Posted: Monday, June 2nd 2014 at 4:25pm
Habersham County purchases used fire truck
By Rob Moore Editor
Habersham County Commission Chairman Chad Henderson and Commissioner Sonny James talk with County Manager Phil Sutton during Monday morning's called meeting. (Photo/Rob Moore)
CLARKESVILLE - Habersham County government officials say Monday morning's vote to purchase a used fire truck is a good way to update the county's fleet without undue financial burden on taxpayers.
Director of Fleet Service Steve Seabolt said the 2001 Ferrara Freightliner should see less maintenance issues than the 1989 truck it will replace.
The $85,000 purchase from Bradford Fire Apparatus (Bradford Tri-County Marketing Inc.) in Fort Myers Beach, Fla., will come from the current Fiscal Year 2014 budget.
"This is the best deal in a truck that we can find," Seabolt said. "It's actually owned by Palm Beach Fire Department, and the company that we're looking at bought four of them from them, and we went down and looked at the truck we wanted out of the three they had left."
Per the advertisement for bids, the truck features an 8.3-liter Cummins engine, Allison automatic transmission, air-conditioned cab, electric siren and siren speaker, two air horns, two telescoping lights, a lightbar, two rear strobe lights, 10 flashing lights and two rear scene lights, three new batteries, a top-mount Hale 1250 Pump with 750-gallon poly tank, a Honda powered generator, booster reel with hose, deck gun, 24-foot extension ladder, 14-foot roof ladder, and 10-foot folding attic ladder.
The other bid received was from Brindlee Mountain Fire Apparatus LLC in Union Grove, Ala., but that bid did not qualify because it was for a pre-2000 model fire truck. The advertisement for bids specified it was the purchase of a used 2000 or newer truck.
Habersham County Commission Chairman Chad Henderson said the truck replacement is needed.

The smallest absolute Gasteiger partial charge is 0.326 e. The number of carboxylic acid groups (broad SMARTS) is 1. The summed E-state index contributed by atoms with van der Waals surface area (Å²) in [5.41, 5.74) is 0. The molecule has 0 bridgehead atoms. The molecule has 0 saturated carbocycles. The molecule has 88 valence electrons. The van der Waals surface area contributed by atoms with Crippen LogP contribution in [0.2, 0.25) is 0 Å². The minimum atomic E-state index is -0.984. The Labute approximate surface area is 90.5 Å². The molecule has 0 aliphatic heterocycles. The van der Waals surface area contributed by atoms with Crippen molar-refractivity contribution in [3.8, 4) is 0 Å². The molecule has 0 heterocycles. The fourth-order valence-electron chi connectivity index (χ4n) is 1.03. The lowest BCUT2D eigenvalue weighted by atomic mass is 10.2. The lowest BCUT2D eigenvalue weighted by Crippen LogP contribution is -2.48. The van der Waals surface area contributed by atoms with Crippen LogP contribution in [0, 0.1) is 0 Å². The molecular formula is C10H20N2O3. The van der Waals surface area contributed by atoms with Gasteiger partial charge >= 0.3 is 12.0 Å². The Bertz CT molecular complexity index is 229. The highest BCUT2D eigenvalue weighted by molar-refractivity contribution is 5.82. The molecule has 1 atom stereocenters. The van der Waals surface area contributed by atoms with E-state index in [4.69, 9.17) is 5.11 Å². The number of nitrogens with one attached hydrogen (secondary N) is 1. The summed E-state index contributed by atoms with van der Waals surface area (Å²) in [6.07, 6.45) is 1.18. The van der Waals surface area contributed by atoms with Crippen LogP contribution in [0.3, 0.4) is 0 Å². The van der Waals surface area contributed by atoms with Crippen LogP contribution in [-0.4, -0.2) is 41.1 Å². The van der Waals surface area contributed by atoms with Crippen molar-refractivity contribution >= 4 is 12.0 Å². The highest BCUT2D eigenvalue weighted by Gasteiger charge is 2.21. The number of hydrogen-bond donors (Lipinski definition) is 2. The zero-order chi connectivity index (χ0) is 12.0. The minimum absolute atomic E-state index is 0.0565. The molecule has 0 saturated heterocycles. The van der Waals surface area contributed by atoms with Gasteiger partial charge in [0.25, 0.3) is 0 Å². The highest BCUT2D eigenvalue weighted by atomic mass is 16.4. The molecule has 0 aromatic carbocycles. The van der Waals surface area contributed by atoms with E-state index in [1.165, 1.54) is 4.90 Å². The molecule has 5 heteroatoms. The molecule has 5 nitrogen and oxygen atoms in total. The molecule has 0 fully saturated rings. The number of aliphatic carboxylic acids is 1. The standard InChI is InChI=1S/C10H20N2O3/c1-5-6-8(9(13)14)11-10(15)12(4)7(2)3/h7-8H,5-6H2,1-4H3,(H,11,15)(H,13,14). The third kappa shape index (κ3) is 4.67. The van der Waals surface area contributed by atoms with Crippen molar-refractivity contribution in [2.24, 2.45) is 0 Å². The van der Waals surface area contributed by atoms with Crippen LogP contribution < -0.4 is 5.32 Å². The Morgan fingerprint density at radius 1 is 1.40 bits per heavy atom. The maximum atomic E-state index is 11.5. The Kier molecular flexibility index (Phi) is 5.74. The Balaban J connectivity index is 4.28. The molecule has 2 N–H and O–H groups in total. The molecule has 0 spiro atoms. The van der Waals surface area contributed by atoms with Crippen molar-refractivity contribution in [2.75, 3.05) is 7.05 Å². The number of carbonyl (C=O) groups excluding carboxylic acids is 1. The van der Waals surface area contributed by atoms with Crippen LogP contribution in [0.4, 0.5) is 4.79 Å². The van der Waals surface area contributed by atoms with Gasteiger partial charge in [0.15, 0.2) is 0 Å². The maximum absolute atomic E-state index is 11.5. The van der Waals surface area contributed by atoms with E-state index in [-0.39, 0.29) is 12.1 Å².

"Right now we're running a 1989 truck, and that's a front-line truck," Henderson said. "That truck is starting to give us a few problems here and there. There are some things about it that aren't necessarily as mechanically dependable as a newer truck would be."
And county leaders say purchasing the used truck that will be based at one of the county's volunteer stations will complement the trucks used at the stations manned by paid firefighters.
Seabolt said the truck will have the 8.3 Cummins engine found in the county's newer trucks, and will last for several years to come.
"If we put it in one of the lesser used stations that will only make it run a few thousand miles a year, that truck will last 10-15 more years," Henderson said.
Henderson said the truck will be one of the top five trucks in the county, and will come at a bargain over the price paid to put a new truck in one of the paid stations, which accumulate many more miles per year.
"That motor should get 350,000 miles," Seabolt said.
Seabolt said county personnel would have to go down and drive the truck back, but the night they get back the truck will be ready to go in service immediately.
"We're spending $85,000 as opposed to $360,000 or $370,000 for a new truck, so we're trying to be fiscally responsible while taking our responsibilities for life safety very, very seriously in the county by providing the firemen with the equipment they need," Henderson said.
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